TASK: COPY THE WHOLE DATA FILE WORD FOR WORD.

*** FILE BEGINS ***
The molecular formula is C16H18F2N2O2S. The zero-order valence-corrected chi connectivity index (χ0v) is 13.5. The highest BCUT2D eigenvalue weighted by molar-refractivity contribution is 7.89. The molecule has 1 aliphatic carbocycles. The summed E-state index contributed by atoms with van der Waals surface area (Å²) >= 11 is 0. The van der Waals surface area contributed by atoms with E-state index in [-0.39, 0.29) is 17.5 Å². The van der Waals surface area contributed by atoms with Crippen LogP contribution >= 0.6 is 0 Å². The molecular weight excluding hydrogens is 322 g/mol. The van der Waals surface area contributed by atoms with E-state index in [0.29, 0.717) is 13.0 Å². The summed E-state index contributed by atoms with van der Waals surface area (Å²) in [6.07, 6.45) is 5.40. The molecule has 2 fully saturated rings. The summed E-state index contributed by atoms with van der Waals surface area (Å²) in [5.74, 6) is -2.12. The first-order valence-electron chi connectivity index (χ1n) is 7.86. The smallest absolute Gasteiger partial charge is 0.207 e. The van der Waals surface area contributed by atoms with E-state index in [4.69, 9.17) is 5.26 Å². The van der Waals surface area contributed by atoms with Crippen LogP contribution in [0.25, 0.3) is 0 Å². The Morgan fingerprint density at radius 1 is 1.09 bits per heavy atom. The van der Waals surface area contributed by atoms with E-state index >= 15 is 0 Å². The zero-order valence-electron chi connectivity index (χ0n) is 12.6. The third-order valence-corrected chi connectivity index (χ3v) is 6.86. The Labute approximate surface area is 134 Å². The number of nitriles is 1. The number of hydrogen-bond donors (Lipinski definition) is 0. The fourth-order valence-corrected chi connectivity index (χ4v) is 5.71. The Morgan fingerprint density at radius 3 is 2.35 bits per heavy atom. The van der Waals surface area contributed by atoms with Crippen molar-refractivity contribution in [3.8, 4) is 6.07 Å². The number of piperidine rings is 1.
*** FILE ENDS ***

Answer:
The molecular formula is C16H18F2N2O2S. The zero-order valence-corrected chi connectivity index (χ0v) is 13.5. The highest BCUT2D eigenvalue weighted by molar-refractivity contribution is 7.89. The molecule has 1 aliphatic carbocycles. The summed E-state index contributed by atoms with van der Waals surface area (Å²) >= 11 is 0. The van der Waals surface area contributed by atoms with E-state index in [-0.39, 0.29) is 17.5 Å². The van der Waals surface area contributed by atoms with Crippen LogP contribution >= 0.6 is 0 Å². The molecular weight excluding hydrogens is 322 g/mol. The van der Waals surface area contributed by atoms with E-state index in [0.29, 0.717) is 13.0 Å². The summed E-state index contributed by atoms with van der Waals surface area (Å²) in [6.07, 6.45) is 5.40. The molecule has 2 fully saturated rings. The summed E-state index contributed by atoms with van der Waals surface area (Å²) in [5.74, 6) is -2.12. The first-order valence-electron chi connectivity index (χ1n) is 7.86. The smallest absolute Gasteiger partial charge is 0.207 e. The van der Waals surface area contributed by atoms with E-state index in [4.69, 9.17) is 5.26 Å². The van der Waals surface area contributed by atoms with Crippen LogP contribution in [0.25, 0.3) is 0 Å². The Morgan fingerprint density at radius 1 is 1.09 bits per heavy atom. The van der Waals surface area contributed by atoms with E-state index >= 15 is 0 Å². The zero-order valence-electron chi connectivity index (χ0n) is 12.6. The third-order valence-corrected chi connectivity index (χ3v) is 6.86. The Labute approximate surface area is 134 Å². The number of nitriles is 1. The number of hydrogen-bond donors (Lipinski definition) is 0. The fourth-order valence-corrected chi connectivity index (χ4v) is 5.71. The Morgan fingerprint density at radius 3 is 2.35 bits per heavy atom. The van der Waals surface area contributed by atoms with Crippen molar-refractivity contribution in [3.8, 4) is 6.07 Å². The number of piperidine rings is 1.